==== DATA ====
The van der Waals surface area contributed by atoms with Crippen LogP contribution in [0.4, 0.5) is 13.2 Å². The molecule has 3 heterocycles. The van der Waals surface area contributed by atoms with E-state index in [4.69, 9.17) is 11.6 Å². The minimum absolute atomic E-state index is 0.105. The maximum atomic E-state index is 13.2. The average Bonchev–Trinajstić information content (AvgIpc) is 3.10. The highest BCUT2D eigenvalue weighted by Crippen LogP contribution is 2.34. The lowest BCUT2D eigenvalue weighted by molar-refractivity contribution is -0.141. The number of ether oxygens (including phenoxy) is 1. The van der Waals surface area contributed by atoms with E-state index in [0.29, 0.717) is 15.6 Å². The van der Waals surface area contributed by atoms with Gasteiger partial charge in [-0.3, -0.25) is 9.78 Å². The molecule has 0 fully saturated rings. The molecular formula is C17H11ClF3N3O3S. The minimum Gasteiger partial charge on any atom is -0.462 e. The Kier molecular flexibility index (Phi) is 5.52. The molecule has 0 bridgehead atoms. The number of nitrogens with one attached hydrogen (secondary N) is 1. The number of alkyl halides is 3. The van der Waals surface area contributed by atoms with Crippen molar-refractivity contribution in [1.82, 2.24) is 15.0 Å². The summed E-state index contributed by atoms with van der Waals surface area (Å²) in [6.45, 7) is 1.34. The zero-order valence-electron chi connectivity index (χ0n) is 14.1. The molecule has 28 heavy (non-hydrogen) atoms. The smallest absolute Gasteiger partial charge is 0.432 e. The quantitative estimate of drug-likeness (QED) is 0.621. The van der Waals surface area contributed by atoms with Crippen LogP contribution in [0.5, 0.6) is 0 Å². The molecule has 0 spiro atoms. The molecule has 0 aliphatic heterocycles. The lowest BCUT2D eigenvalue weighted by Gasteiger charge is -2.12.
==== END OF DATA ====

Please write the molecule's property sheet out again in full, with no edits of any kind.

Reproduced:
The van der Waals surface area contributed by atoms with Crippen LogP contribution in [0.4, 0.5) is 13.2 Å². The molecule has 3 heterocycles. The van der Waals surface area contributed by atoms with E-state index in [4.69, 9.17) is 11.6 Å². The minimum absolute atomic E-state index is 0.105. The maximum atomic E-state index is 13.2. The average Bonchev–Trinajstić information content (AvgIpc) is 3.10. The highest BCUT2D eigenvalue weighted by Crippen LogP contribution is 2.34. The lowest BCUT2D eigenvalue weighted by molar-refractivity contribution is -0.141. The number of ether oxygens (including phenoxy) is 1. The van der Waals surface area contributed by atoms with E-state index in [0.29, 0.717) is 15.6 Å². The van der Waals surface area contributed by atoms with Gasteiger partial charge in [-0.3, -0.25) is 9.78 Å². The molecule has 0 fully saturated rings. The molecular formula is C17H11ClF3N3O3S. The minimum Gasteiger partial charge on any atom is -0.462 e. The Kier molecular flexibility index (Phi) is 5.52. The molecule has 0 bridgehead atoms. The number of nitrogens with one attached hydrogen (secondary N) is 1. The number of alkyl halides is 3. The van der Waals surface area contributed by atoms with Crippen molar-refractivity contribution in [1.82, 2.24) is 15.0 Å². The summed E-state index contributed by atoms with van der Waals surface area (Å²) in [6.45, 7) is 1.34. The zero-order valence-electron chi connectivity index (χ0n) is 14.1. The molecule has 28 heavy (non-hydrogen) atoms. The smallest absolute Gasteiger partial charge is 0.432 e. The quantitative estimate of drug-likeness (QED) is 0.621. The van der Waals surface area contributed by atoms with Crippen LogP contribution in [0.5, 0.6) is 0 Å². The molecule has 0 spiro atoms. The molecule has 0 aliphatic heterocycles. The lowest BCUT2D eigenvalue weighted by Gasteiger charge is -2.12.